Figure 1: Minimum age adjusted Incidence Rates of Cervical Cancer per 100,000 females by district.

Cervical Cancer can be prevented by screening women systematically through organized population based programmes. Screening aims to detect the disease at the precancer stage when it is amenable to simple treatment and cure. In many of the developed countries the annual incidence and mortality from this cancer have gone down by 50-70% since the introduction of population based screening. In India, despite the public health importance that cervical cancer merits, there are only sporadic efforts in hospitals and research settings11. One estimate is that about 75% of women in industrialized countries have been screened within the preceding five years. By contrast, studies in India and estimates in Kenya found that only 1% of participants had ever undergone any screening, despite numerous efforts to improve screening programs12,13. Various studies in India and in other countries have demonstrated the usefulness of alternative strategies such as 'visual inspection with acetic acid' and VILI for 14. Present paper will discuss the details and practical implications of these alternatives approaches. VISUAL INSPECTION WITH ACETIC ACID(VIA) VIA involves applying 3% to 5% acetic acid (vinegar) to the cervix using a spray or a cotton swab and observing the cervix with the naked eye after one minute. If characteristic, well-defined aceto-white areas are seen adjacent to the transformation zone, the test is considered positive for precancerous cell changes or early invasive cancer. VIA does not require a laboratory or intensive staff training. The results are immediately available, allowing treatment during a single visit and thus reducing loss to patient follow-up15,16,17 .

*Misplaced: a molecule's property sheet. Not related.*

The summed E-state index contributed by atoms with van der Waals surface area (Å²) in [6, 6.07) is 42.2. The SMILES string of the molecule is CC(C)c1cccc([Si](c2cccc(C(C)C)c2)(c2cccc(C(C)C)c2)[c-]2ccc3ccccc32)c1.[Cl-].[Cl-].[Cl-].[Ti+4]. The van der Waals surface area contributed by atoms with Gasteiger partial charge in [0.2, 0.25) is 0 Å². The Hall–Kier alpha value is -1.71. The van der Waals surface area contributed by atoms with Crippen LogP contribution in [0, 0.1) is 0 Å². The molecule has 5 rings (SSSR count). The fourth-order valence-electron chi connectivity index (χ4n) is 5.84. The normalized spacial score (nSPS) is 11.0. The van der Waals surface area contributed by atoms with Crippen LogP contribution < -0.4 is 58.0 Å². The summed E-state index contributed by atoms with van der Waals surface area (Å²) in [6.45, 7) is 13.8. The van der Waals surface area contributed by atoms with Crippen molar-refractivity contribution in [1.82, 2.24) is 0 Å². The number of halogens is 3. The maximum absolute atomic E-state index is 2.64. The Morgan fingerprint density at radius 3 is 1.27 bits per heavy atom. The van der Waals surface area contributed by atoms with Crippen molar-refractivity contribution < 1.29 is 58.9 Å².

Visual inspection with Lugol’s iodine (VILI)
VILI is similar to VIA but involves applying Lugol’s iodine to the cervix and then examining for mustard-yellow areas. The results of VILI are immediately available, which offers the advantage of follow-up care without delay15.

a. b.

Examination table with knee crutches or leg rests or stirrups; Good light source (preferably a bright halogen lamp that can be easily directed at the cervix or a bright halogen torch light); Sterile bivalved speculum: Cusco's, Grave's or Collin's; Pair of gloves; Cotton swabs, cotton-tipped buds, gauze; Ring forceps, pickup forceps; 5% freshly prepared acetic acid or vinegar (check the strength of acetic acid in vinegar); A steel/plastic container with 0.5% chlorine solution in which to immerse the gloves; A plastic bucket or container with 0.5% chlorine solution to decontaminate instruments.

c. d. e. f. g.



Preparation of Lugol's iodine
Dissolve 10 g of potassium iodide in 100 ml distilled water. Add 5 g of iodine after the potassium iodide is fully dissolved. Stir well until all the iodine flakes have fully dissolved.The solution should be stored in a sealed container to prevent evaporation of iodine and loss of staining activity.

Preparation of 5% dilute acetic acid
5% acetic acid is prepared by adding 5 ml of glacial acetic acid into 95 ml of distilled water. PROCEDURE  After in formed consent lie women in the lithotomy position.  Insert Vaginal Speculum and visualize Squamo-columnar junction.  Apply 5%Acetic acid or logols Idoine and observe findings after one minute.

VIA NEGATIVE VIA screening is reported as negative in the case of any of the following observations: